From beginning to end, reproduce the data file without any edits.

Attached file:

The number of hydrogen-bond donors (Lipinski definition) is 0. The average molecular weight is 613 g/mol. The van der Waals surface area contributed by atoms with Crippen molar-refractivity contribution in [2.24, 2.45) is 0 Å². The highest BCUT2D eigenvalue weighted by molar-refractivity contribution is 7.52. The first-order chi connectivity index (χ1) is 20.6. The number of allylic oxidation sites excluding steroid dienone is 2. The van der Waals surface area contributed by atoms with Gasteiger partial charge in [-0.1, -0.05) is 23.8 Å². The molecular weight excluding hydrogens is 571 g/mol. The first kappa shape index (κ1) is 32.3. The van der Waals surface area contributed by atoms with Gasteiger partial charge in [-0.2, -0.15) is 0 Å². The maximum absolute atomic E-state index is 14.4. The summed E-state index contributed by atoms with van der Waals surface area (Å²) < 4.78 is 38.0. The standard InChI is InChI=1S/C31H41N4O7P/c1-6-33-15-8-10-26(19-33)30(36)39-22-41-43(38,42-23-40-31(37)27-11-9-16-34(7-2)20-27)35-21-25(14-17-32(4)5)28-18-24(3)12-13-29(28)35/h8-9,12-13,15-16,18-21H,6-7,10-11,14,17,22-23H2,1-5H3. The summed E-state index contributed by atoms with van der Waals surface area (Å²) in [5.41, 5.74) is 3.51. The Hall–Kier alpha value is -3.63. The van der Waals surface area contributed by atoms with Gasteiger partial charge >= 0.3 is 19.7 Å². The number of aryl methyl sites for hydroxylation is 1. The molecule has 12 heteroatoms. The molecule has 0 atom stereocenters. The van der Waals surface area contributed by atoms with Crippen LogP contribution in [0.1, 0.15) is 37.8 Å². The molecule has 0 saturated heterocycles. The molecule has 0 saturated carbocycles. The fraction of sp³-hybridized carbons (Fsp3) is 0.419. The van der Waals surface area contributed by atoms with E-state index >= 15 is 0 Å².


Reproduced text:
The number of hydrogen-bond donors (Lipinski definition) is 0. The average molecular weight is 613 g/mol. The van der Waals surface area contributed by atoms with Crippen molar-refractivity contribution in [2.24, 2.45) is 0 Å². The highest BCUT2D eigenvalue weighted by molar-refractivity contribution is 7.52. The first-order chi connectivity index (χ1) is 20.6. The number of allylic oxidation sites excluding steroid dienone is 2. The van der Waals surface area contributed by atoms with Gasteiger partial charge in [-0.1, -0.05) is 23.8 Å². The molecular weight excluding hydrogens is 571 g/mol. The first kappa shape index (κ1) is 32.3. The van der Waals surface area contributed by atoms with Gasteiger partial charge in [-0.2, -0.15) is 0 Å². The maximum absolute atomic E-state index is 14.4. The summed E-state index contributed by atoms with van der Waals surface area (Å²) < 4.78 is 38.0. The standard InChI is InChI=1S/C31H41N4O7P/c1-6-33-15-8-10-26(19-33)30(36)39-22-41-43(38,42-23-40-31(37)27-11-9-16-34(7-2)20-27)35-21-25(14-17-32(4)5)28-18-24(3)12-13-29(28)35/h8-9,12-13,15-16,18-21H,6-7,10-11,14,17,22-23H2,1-5H3. The summed E-state index contributed by atoms with van der Waals surface area (Å²) in [5.41, 5.74) is 3.51. The Hall–Kier alpha value is -3.63. The van der Waals surface area contributed by atoms with Gasteiger partial charge >= 0.3 is 19.7 Å². The number of aryl methyl sites for hydroxylation is 1. The molecule has 12 heteroatoms. The molecule has 0 atom stereocenters. The van der Waals surface area contributed by atoms with Crippen LogP contribution in [0.1, 0.15) is 37.8 Å². The molecule has 0 saturated heterocycles. The molecule has 0 saturated carbocycles. The fraction of sp³-hybridized carbons (Fsp3) is 0.419. The van der Waals surface area contributed by atoms with E-state index >= 15 is 0 Å².